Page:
Thirty-five CIPA patients (21 men and 14 women) age 2 months to 22 years underwent 358 procedures under general anesthesia at SUMC from 1990 to 2013 (Table 1). All patients had complete congenital analgesia accompanied by mental retardation. Perioperative monitoring included 6-lead electrocardiogram, noninvasive blood pressure, end-tidal carbon dioxide, and pulse oximeter. Body temperature (rectal or nasopharyngeal) was measured continuously in 24% of cases (n = 85). Active warming, including forced air warming mattress, pediatric bed warmer, or heating blanket, was used in 12% of cases (n = 44).

Table 1

Table 1

Of the procedures performed, 248 were orthopedic, 64 were dental, and 23 were ophthalmic (Table 2). The most frequent procedure was incisional drainage and debridement, which comprises almost half of all procedures (163 of 358 cases). The duration of surgical procedures ranged from 6 minutes (debridement) to 5 hours (open reduction of a femoral fracture). Six patients had not fasted for at least 6 hours before general anesthesia (each of these emergent cases), 29 patients had a temperature higher than 37.5°C (99.5°F) at the start of the procedure, and 1 was hyperpyretic with a temperature of 40.0°C (104.0°F). No sedative premedication was given to patients before surgery.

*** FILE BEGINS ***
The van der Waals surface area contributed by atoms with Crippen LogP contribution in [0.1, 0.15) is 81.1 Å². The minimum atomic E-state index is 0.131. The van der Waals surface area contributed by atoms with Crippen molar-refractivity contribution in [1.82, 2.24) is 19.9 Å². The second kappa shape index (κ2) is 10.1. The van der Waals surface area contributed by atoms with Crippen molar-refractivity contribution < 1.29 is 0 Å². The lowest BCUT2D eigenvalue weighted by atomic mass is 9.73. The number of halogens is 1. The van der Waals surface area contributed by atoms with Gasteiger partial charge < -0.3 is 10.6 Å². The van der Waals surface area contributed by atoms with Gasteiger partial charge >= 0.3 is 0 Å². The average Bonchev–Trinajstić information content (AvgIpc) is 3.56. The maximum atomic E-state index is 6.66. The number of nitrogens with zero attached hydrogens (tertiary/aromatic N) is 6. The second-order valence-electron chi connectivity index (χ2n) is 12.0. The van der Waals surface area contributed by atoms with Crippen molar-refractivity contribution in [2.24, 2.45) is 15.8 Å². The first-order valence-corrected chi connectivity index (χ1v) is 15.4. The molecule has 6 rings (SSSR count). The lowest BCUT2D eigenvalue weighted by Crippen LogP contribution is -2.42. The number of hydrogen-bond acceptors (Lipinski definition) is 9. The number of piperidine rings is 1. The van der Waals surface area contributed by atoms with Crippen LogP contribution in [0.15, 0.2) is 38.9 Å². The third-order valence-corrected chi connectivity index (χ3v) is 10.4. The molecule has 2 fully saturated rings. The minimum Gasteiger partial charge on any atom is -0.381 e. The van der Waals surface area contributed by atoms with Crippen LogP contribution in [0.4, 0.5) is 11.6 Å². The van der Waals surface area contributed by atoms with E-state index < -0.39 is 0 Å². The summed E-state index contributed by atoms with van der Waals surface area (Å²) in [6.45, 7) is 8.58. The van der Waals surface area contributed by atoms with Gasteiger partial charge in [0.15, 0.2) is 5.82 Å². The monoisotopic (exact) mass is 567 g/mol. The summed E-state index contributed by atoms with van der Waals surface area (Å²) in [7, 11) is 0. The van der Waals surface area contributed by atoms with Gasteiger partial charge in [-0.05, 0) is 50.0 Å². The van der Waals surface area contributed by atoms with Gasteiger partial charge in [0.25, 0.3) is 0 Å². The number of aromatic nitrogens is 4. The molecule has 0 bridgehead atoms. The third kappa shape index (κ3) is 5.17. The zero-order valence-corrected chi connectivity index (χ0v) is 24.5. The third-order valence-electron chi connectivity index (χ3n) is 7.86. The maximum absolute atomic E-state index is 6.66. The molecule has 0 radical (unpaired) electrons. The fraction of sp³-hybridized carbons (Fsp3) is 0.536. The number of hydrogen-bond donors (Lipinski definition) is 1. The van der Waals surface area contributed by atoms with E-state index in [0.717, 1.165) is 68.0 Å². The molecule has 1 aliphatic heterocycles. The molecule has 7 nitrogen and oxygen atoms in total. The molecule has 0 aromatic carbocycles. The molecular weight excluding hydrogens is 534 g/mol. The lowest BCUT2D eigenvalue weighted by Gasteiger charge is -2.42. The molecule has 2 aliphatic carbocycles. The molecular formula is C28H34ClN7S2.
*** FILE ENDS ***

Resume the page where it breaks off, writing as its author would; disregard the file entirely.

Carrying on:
Table 2

Table 2

General anesthesia was predominantly induced with IV anesthetics, in which propofol was used in 71% of cases (n = 254; Table 3). Rapid sequence induction with the application of cricoid pressure was done in 3% of cases (n = 12). Muscle relaxants, both depolarizing and nondepolarizing, were used in 27% of cases (n = 96) on induction. Fentanyl was used during induction in 8% of cases (n = 28).

Table 3

Table 3

The airway was secured with an endotracheal tube in 40% of cases (n = 142), laryngeal mask in 15% of cases (n = 53), and facemask in 20% of the patients (n = 70). In the remaining 93 procedures, there was no information about airway management. General anesthesia was maintained by repeated boluses of propofol in 29% of cases (n = 105) or volatile anesthetics, including isoflurane in 11% of cases (n = 40), halothane in 7% (n = 26), and sevoflurane in 3% (n = 12). Nitrous oxide was used in 46% of cases (n = 166). During maintenance of anesthesia, muscle relaxants and opioids (fentanyl) were used in 6% (n = 21) and 2% (n = 7) of all cases, respectively.